2 Enoch 52:11

Secrets of Enoch

9 Blessed is the one who honors the foundations and traditions of their ancestors. 10 Cursed is the one who corrupts the values of their forefathers. 11 Blessed is the one who promotes peace and love. 12 Cursed is the one who disrupts harmony and love between neighbors. 13 Blessed is the one who speaks humbly and sincerely to all.

Matthew 5:9

New Testament

7 Blessed are the merciful, for they will be shown mercy. 8 Blessed are the pure in heart, for they will see God. 9 Blessed are the peacemakers, for they will be called the children of God. 10 Blessed are those who are persecuted for righteousness, for the kingdom of heaven belongs to them. 11 Blessed are you when people insult you and persecute you and say all kinds of evil things about you falsely on account of me.

 Notes and References

"... In the seventh beatitude, blessedness is pronounced on the peacemakers, because “they will be called children of God”. The lexical study of the peacemakers in the preceding section shows that while peacemakers may refer to those who reconcile, it can also be used more broadly to refer to those who create shalom. There is further evidence from rabbinic and Jewish wisdom literature to show that peacemaking primarily refers to concrete steps to promote harmony within interpersonal relationships. (e.g. 2 Enoch 52:11–13; Mekhilta on Exodus 20:25) Understood in this manner, peacemaking goes beyond non-violence or passively maintaining a state where hostility is absent; it is an active pursuit of harmonious relationships as intended by God. Generally speaking, peacemaking is not mediating peace between other people, but initiating one’s own peace with others. For this reason, an examination of Jesus’ teachings about interpersonal relationships in Matthew may provide hints as to what is intended by the “peacemakers” in 5:9. Within the Sermon on the Mount itself, there are at least three teachings concerning interpersonal relationships - Matthew 5:23, 5:38–42, and 5:43–48 - which are closely related to the idea of peacemaking in 5:9. They have to do with reconciliation and forgiveness, revenge, and loving one’s enemies ..."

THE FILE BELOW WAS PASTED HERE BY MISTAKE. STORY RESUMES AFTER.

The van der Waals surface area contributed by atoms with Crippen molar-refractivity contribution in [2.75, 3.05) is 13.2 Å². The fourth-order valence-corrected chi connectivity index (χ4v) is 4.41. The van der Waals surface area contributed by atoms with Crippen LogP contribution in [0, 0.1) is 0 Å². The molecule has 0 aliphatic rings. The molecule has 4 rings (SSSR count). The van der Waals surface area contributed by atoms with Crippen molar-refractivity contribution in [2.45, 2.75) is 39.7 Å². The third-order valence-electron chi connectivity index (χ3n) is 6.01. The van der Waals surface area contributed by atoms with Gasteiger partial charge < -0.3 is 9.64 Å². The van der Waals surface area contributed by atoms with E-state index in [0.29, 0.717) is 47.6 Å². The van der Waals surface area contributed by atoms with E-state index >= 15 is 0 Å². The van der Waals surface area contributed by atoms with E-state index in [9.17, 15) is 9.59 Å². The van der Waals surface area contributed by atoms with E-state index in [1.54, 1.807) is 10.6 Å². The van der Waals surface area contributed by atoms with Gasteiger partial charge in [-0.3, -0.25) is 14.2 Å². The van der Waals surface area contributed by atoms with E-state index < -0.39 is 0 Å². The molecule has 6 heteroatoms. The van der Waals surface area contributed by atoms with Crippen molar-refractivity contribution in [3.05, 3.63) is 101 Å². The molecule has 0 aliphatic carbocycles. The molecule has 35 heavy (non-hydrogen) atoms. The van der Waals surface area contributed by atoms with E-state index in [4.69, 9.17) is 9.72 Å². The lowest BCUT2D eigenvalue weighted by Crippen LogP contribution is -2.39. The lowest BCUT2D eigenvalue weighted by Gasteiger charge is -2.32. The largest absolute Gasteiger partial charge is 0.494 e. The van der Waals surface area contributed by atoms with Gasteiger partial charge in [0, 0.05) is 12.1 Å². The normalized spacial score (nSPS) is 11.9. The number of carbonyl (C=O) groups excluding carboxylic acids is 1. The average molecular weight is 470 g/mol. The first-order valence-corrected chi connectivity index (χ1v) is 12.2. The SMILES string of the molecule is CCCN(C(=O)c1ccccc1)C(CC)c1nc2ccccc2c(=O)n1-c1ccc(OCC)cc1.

Lo, Jonathan W. Sharing the Blessing of the Peacemaker: An Exegetical Analysis of Matt 5:9 (pp. 1-15) Hill Road Journal, 2014

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